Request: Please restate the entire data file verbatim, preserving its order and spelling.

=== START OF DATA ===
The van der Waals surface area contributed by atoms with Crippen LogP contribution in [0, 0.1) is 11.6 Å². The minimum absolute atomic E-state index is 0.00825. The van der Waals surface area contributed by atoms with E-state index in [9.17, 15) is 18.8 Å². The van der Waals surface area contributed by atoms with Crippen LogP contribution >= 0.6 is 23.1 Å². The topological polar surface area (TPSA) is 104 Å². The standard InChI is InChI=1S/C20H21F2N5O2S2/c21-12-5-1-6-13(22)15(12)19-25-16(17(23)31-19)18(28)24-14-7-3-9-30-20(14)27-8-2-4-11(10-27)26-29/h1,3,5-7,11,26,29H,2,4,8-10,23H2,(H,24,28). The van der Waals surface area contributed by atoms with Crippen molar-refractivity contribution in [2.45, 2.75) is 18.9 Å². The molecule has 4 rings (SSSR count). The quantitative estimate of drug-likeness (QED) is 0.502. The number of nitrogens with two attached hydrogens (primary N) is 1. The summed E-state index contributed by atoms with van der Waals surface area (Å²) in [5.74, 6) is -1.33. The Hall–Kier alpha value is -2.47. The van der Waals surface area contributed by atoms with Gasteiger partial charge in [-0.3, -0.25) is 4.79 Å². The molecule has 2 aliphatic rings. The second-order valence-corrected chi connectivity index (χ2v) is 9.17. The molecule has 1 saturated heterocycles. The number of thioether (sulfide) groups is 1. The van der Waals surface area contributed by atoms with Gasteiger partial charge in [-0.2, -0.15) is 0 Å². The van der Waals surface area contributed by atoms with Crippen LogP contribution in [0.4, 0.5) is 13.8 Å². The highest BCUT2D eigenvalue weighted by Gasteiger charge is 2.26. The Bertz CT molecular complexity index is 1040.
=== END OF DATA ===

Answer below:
The van der Waals surface area contributed by atoms with Crippen LogP contribution in [0, 0.1) is 11.6 Å². The minimum absolute atomic E-state index is 0.00825. The van der Waals surface area contributed by atoms with E-state index in [9.17, 15) is 18.8 Å². The van der Waals surface area contributed by atoms with Crippen LogP contribution >= 0.6 is 23.1 Å². The topological polar surface area (TPSA) is 104 Å². The standard InChI is InChI=1S/C20H21F2N5O2S2/c21-12-5-1-6-13(22)15(12)19-25-16(17(23)31-19)18(28)24-14-7-3-9-30-20(14)27-8-2-4-11(10-27)26-29/h1,3,5-7,11,26,29H,2,4,8-10,23H2,(H,24,28). The van der Waals surface area contributed by atoms with Crippen molar-refractivity contribution in [2.45, 2.75) is 18.9 Å². The molecule has 4 rings (SSSR count). The quantitative estimate of drug-likeness (QED) is 0.502. The number of nitrogens with two attached hydrogens (primary N) is 1. The summed E-state index contributed by atoms with van der Waals surface area (Å²) in [5.74, 6) is -1.33. The Hall–Kier alpha value is -2.47. The van der Waals surface area contributed by atoms with Gasteiger partial charge in [-0.3, -0.25) is 4.79 Å². The molecule has 2 aliphatic rings. The second-order valence-corrected chi connectivity index (χ2v) is 9.17. The molecule has 1 saturated heterocycles. The number of thioether (sulfide) groups is 1. The van der Waals surface area contributed by atoms with Gasteiger partial charge in [-0.2, -0.15) is 0 Å². The van der Waals surface area contributed by atoms with Crippen LogP contribution in [0.4, 0.5) is 13.8 Å². The highest BCUT2D eigenvalue weighted by Gasteiger charge is 2.26. The Bertz CT molecular complexity index is 1040.